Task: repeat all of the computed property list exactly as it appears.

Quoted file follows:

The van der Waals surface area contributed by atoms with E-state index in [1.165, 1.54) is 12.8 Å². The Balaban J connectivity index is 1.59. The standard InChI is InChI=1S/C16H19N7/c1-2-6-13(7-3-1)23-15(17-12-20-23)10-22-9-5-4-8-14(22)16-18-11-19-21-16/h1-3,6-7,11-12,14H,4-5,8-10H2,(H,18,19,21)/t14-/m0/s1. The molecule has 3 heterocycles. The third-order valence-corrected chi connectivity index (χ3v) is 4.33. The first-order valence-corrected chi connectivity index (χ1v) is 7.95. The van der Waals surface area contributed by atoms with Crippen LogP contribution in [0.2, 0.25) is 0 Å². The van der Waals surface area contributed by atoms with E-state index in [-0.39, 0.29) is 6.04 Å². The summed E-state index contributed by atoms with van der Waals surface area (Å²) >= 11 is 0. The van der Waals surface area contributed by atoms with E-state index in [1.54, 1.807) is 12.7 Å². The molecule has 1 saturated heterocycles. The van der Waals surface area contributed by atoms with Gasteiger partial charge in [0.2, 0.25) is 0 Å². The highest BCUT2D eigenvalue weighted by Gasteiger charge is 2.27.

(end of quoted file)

The van der Waals surface area contributed by atoms with E-state index in [1.165, 1.54) is 12.8 Å². The Balaban J connectivity index is 1.59. The standard InChI is InChI=1S/C16H19N7/c1-2-6-13(7-3-1)23-15(17-12-20-23)10-22-9-5-4-8-14(22)16-18-11-19-21-16/h1-3,6-7,11-12,14H,4-5,8-10H2,(H,18,19,21)/t14-/m0/s1. The molecule has 3 heterocycles. The third-order valence-corrected chi connectivity index (χ3v) is 4.33. The first-order valence-corrected chi connectivity index (χ1v) is 7.95. The van der Waals surface area contributed by atoms with Crippen LogP contribution in [0.2, 0.25) is 0 Å². The van der Waals surface area contributed by atoms with E-state index in [-0.39, 0.29) is 6.04 Å². The summed E-state index contributed by atoms with van der Waals surface area (Å²) >= 11 is 0. The van der Waals surface area contributed by atoms with E-state index in [1.54, 1.807) is 12.7 Å². The molecule has 1 saturated heterocycles. The van der Waals surface area contributed by atoms with Gasteiger partial charge in [0.2, 0.25) is 0 Å². The highest BCUT2D eigenvalue weighted by Gasteiger charge is 2.27.